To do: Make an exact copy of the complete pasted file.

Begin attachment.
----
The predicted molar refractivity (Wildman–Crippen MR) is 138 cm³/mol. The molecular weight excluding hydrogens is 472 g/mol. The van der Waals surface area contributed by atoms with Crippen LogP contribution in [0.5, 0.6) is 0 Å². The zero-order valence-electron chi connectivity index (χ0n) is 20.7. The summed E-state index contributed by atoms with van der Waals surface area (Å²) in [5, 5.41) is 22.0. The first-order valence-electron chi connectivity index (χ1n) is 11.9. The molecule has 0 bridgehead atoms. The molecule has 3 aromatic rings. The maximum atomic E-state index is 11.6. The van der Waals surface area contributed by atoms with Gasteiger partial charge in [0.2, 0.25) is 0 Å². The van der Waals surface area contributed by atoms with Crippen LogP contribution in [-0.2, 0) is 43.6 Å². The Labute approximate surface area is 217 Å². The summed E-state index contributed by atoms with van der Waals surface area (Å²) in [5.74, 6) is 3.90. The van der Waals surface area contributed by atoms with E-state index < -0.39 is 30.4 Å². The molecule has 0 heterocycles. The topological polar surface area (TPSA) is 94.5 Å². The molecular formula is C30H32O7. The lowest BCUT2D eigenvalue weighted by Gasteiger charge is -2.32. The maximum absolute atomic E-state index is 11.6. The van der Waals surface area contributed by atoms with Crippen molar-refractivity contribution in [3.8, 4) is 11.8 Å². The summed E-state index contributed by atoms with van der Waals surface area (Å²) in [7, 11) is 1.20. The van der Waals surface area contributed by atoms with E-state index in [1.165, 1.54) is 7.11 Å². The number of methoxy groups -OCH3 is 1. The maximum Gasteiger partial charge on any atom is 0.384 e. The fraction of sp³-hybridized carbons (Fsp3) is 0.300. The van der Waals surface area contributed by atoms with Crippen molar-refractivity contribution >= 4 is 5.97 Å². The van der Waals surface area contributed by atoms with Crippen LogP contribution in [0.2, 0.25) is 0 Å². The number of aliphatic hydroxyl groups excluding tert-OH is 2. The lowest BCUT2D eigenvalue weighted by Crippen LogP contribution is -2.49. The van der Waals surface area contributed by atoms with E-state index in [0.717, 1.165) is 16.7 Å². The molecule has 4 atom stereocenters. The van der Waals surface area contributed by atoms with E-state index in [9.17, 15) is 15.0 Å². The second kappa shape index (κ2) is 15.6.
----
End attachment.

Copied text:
The predicted molar refractivity (Wildman–Crippen MR) is 138 cm³/mol. The molecular weight excluding hydrogens is 472 g/mol. The van der Waals surface area contributed by atoms with Crippen LogP contribution in [0.5, 0.6) is 0 Å². The zero-order valence-electron chi connectivity index (χ0n) is 20.7. The summed E-state index contributed by atoms with van der Waals surface area (Å²) in [5, 5.41) is 22.0. The first-order valence-electron chi connectivity index (χ1n) is 11.9. The molecule has 0 bridgehead atoms. The molecule has 3 aromatic rings. The maximum atomic E-state index is 11.6. The van der Waals surface area contributed by atoms with Gasteiger partial charge in [0.2, 0.25) is 0 Å². The van der Waals surface area contributed by atoms with Crippen LogP contribution in [-0.2, 0) is 43.6 Å². The Labute approximate surface area is 217 Å². The summed E-state index contributed by atoms with van der Waals surface area (Å²) in [5.74, 6) is 3.90. The van der Waals surface area contributed by atoms with E-state index < -0.39 is 30.4 Å². The molecule has 0 heterocycles. The topological polar surface area (TPSA) is 94.5 Å². The molecular formula is C30H32O7. The lowest BCUT2D eigenvalue weighted by Gasteiger charge is -2.32. The maximum absolute atomic E-state index is 11.6. The van der Waals surface area contributed by atoms with Crippen molar-refractivity contribution in [3.8, 4) is 11.8 Å². The summed E-state index contributed by atoms with van der Waals surface area (Å²) in [7, 11) is 1.20. The van der Waals surface area contributed by atoms with E-state index in [1.165, 1.54) is 7.11 Å². The number of methoxy groups -OCH3 is 1. The maximum Gasteiger partial charge on any atom is 0.384 e. The fraction of sp³-hybridized carbons (Fsp3) is 0.300. The van der Waals surface area contributed by atoms with Crippen molar-refractivity contribution >= 4 is 5.97 Å². The van der Waals surface area contributed by atoms with Crippen LogP contribution in [0.2, 0.25) is 0 Å². The number of aliphatic hydroxyl groups excluding tert-OH is 2. The lowest BCUT2D eigenvalue weighted by Crippen LogP contribution is -2.49. The van der Waals surface area contributed by atoms with E-state index in [0.717, 1.165) is 16.7 Å². The molecule has 4 atom stereocenters. The van der Waals surface area contributed by atoms with E-state index in [9.17, 15) is 15.0 Å². The second kappa shape index (κ2) is 15.6.